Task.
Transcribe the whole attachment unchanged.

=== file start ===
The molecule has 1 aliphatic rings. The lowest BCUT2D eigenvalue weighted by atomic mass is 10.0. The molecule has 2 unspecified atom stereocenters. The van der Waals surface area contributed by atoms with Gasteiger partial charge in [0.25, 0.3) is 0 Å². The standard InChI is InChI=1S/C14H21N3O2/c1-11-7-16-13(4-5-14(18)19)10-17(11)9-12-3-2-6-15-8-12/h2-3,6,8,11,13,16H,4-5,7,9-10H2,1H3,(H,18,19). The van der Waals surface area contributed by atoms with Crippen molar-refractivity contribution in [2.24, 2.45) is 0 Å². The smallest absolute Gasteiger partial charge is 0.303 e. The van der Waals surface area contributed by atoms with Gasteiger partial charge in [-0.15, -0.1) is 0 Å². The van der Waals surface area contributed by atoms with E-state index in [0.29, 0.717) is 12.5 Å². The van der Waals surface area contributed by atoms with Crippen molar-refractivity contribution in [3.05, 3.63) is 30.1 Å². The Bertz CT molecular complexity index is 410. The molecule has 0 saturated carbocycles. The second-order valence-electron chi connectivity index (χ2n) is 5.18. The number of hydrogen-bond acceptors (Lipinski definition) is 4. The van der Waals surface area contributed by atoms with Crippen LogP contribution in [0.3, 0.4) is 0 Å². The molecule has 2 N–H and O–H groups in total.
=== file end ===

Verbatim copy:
The molecule has 1 aliphatic rings. The lowest BCUT2D eigenvalue weighted by atomic mass is 10.0. The molecule has 2 unspecified atom stereocenters. The van der Waals surface area contributed by atoms with Gasteiger partial charge in [0.25, 0.3) is 0 Å². The standard InChI is InChI=1S/C14H21N3O2/c1-11-7-16-13(4-5-14(18)19)10-17(11)9-12-3-2-6-15-8-12/h2-3,6,8,11,13,16H,4-5,7,9-10H2,1H3,(H,18,19). The van der Waals surface area contributed by atoms with Crippen molar-refractivity contribution in [2.24, 2.45) is 0 Å². The smallest absolute Gasteiger partial charge is 0.303 e. The van der Waals surface area contributed by atoms with Gasteiger partial charge in [-0.15, -0.1) is 0 Å². The van der Waals surface area contributed by atoms with E-state index in [0.29, 0.717) is 12.5 Å². The van der Waals surface area contributed by atoms with Crippen molar-refractivity contribution in [3.05, 3.63) is 30.1 Å². The Bertz CT molecular complexity index is 410. The molecule has 0 saturated carbocycles. The second-order valence-electron chi connectivity index (χ2n) is 5.18. The number of hydrogen-bond acceptors (Lipinski definition) is 4. The van der Waals surface area contributed by atoms with Crippen LogP contribution in [0.3, 0.4) is 0 Å². The molecule has 2 N–H and O–H groups in total.